Vitamin D is actually a hormone linked to calcium metabolism and bone growth. Vitamin D is also an important vitamin linked to calcium concentration in the blood. If the calcium level in the blood is reduced, vitamin D will re-absorb more calcium from the small intestine and kidneys. In addition, the blood’s calcium level will rise when calcium is released from bones. When the calcium level in the blood increases, a hormone called calcitonin is secreted, and calcium is absorbed into the bones. As the body manages blood calcium levels very sensitively, you will get muscle cramps when the level is too low, or calcium will stick to your arteries when the level is too high.
The point is that calcium cannot be absorbed well if you don’t get enough vitamin D.
Vitamin D is a key element in bone growth, as it promotes the production of a protein contained in bones and teeth. It enhances the function of the bone-forming cells that are essential for new bone growth.
Vitamin D is also important for DNA function, because a deficit of vitamin D affects the differentiation, proliferation and growth of cells. Recent research shows that vitamin D supplements help prevent and treat cancer and psoriasis. Vitamin D boosts your immune system so it can fight bacteria and virus. Another study shows that high doses of vitamin D work effectively to battle autoimmune diseases such as rheumatoid arthritis. Vitamin D also affects the production of other hormones, like estrogen and testosterone. Many studies show that vitamin D helps reduce cardiovascular disease and inflammation of joints.
Because of these reasons, vitamin D is a necessity for people of all ages.
Sources of vitamin D
Vitamin D has two sources. One is food. Egg yolks and fatty fish such as salmon, sardines, and mackerel contain large amounts of vitamin D. You can find vitamin D-fortified milk or cereals in stores.
Another source is sunlight. Exposing your skin to the sun produces vitamin D naturally. By exposing your face and hands to the midsummer sun for 10 minutes, the necessary amount of vitamin D will be synthesized in your skin. However, sunscreen rated SPF8 or higher will inhibit 95% of the synthesis of vitamin D.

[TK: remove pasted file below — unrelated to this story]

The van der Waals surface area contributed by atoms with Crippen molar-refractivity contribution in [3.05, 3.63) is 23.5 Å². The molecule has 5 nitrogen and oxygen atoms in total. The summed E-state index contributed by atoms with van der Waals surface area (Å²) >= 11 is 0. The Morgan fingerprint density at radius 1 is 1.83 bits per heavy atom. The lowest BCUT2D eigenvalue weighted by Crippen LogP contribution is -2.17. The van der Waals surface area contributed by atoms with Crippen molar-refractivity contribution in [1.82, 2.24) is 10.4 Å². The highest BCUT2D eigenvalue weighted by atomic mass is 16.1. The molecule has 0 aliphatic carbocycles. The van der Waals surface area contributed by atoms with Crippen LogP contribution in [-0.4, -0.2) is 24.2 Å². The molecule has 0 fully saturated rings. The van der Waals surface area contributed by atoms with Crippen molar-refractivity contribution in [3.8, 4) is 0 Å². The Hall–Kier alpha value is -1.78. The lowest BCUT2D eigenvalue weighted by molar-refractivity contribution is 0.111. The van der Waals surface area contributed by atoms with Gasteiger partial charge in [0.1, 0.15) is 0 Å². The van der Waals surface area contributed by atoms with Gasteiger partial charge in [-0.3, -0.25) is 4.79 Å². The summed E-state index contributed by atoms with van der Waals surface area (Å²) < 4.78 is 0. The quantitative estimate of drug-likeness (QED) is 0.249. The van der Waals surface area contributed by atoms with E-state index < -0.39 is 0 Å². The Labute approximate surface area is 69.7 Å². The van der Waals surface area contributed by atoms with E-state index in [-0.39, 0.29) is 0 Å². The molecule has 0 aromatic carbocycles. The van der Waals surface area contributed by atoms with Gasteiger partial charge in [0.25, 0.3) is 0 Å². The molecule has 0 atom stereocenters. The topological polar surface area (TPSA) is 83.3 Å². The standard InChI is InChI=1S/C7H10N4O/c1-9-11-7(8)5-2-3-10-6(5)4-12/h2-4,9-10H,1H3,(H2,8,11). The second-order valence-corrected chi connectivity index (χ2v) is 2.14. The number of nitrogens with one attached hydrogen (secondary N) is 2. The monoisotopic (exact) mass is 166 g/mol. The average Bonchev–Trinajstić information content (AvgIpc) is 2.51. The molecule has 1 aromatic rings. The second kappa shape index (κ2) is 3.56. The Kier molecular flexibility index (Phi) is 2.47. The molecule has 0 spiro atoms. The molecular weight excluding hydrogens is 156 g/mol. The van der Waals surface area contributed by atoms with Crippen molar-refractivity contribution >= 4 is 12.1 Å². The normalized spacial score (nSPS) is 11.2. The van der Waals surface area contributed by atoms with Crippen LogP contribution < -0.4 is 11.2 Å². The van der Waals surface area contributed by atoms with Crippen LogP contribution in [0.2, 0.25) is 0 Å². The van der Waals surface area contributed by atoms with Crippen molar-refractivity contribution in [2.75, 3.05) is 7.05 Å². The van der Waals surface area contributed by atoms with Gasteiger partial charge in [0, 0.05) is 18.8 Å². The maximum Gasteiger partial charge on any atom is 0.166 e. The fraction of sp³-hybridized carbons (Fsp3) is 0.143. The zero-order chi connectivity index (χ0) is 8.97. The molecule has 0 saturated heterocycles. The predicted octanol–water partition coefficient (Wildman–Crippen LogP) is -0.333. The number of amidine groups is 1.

If you’re aged 65 or older, longer sunbathing is needed. It takes 3 times longer for older people to synthesize vitamin D in the skin than it takes young people.
Since the midday sunlight accelerates aging, it’s better to expose your face and arms in the morning or the evening sun for 15 minutes. This will give you enough sunlight for vitamin D synthesis. It is recommended that you sunbathe often before the arrival of winter, because vitamin D can be stored in fat.
Lack of Vitamin D
Vitamin D that comes from food or is synthesized in the skin does not become effective until it is metabolized in your liver and kidneys. If your liver and kidney function is impaired, you’re more likely to have a vitamin D deficiency. In addition, people who are not exposed to the sun, always use sunscreen, who have digestive system problems, and vegetarians are prone to vitamin D deficiency. Vitamin D deficit can cause rickets, osteomalacia, and osteoprorsis.
People are more likely to suffer winter depression in cities like Seattle, where the daylight hours are short and there are a lot of rainy days. But Vitamin D can be acquired from supplements; the limit is generally 2000IU a day.
Overdosing on vitamin D
Taking too much vitamin D can produce toxicity, which builds up the calcium level in your blood. The calcium can accumulates in the kidneys, heart, lungs and veins, which could become sclerotic.
If you use vitamin D for therapeutic purposes – such as for treating psoriasis, cancer, an autoimmune disease, osteoporosis, or polycystic ovary syndrome – make sure your doctor is familiar with nutrition. Test your vitamin D level every three months to avoid a vitamin D overdose.
You can never get too much vitamin D from sunlight – so enjoy yourself sunbathing every day!